There are lessons to be learned from all incidents. In life, something can happen any day to anyone. Preparing emergency drills is critical. My advice to fighter crews: Always share work load between yourselves. One guy takes actions, the other calls out critical parameters like height and speed and other important information. Preparation for ejection can save a few bones. That may not always be possible. The helmet and boots are critical items. They also help during landing. Take a timely decision to eject if you have to. Let there be no doubt. Better safe than buried. Many injuries occur during landing and therefore one needs to prepare for it. Having a mobile phone helps and knowing a few numbers even more. Don’t lose your spirit of life after an ejection. Fulfill your dreams as you go along. Live a wholesome life. Lead from the front. Senior officers must fly.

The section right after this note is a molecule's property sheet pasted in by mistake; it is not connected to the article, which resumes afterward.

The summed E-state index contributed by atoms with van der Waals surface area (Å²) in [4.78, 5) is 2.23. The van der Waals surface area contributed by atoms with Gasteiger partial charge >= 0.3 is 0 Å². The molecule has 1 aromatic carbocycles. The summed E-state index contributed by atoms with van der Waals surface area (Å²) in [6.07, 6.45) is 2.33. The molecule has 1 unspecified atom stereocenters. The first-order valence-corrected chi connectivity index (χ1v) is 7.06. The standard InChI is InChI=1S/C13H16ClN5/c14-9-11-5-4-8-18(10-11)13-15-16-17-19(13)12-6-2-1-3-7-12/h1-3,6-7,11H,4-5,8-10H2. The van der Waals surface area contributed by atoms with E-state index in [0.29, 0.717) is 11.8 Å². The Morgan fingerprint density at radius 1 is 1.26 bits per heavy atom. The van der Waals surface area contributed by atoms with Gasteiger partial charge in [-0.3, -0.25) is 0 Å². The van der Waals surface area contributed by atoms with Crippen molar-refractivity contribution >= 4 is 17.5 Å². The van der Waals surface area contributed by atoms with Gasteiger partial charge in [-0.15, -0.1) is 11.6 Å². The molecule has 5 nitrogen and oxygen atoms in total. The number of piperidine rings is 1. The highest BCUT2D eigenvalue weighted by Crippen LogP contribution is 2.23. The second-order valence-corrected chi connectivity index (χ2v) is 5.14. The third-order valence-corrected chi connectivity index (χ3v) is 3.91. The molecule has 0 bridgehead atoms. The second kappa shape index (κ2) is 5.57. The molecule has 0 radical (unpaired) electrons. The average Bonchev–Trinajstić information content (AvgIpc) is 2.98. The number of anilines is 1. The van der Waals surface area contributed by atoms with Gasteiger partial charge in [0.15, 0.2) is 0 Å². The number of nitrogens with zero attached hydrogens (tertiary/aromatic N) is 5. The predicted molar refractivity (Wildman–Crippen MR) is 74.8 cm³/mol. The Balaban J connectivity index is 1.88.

P.S. Nearly a year after the incident, the Court of Inquiry confirmed that it was a material failure of two engine turbine blades. Who was responsible never did get clearly established. As a result of the injuries I sustained, I never flew again in the air force. I still don't have the full use of my shoulder. And there's still pain.


Friday, October 17, 2014

Grit, Rocket Science & God: Nirbhay's Day Out

Official Images & Statement On Today's Nirbhay Missile Test

OFFICIAL DRDO STATEMENT: India's first indigenously designed and developed long range sub-sonic cruise missile Nirbhay was successfully flight tested today the 17th October 2014 at 1005 hrs from the Integrated Test Range (ITR), Balasore,  Odisha. The entire mission, from lift-off till the final splash down was a perfect flight achieving all the mission objectives.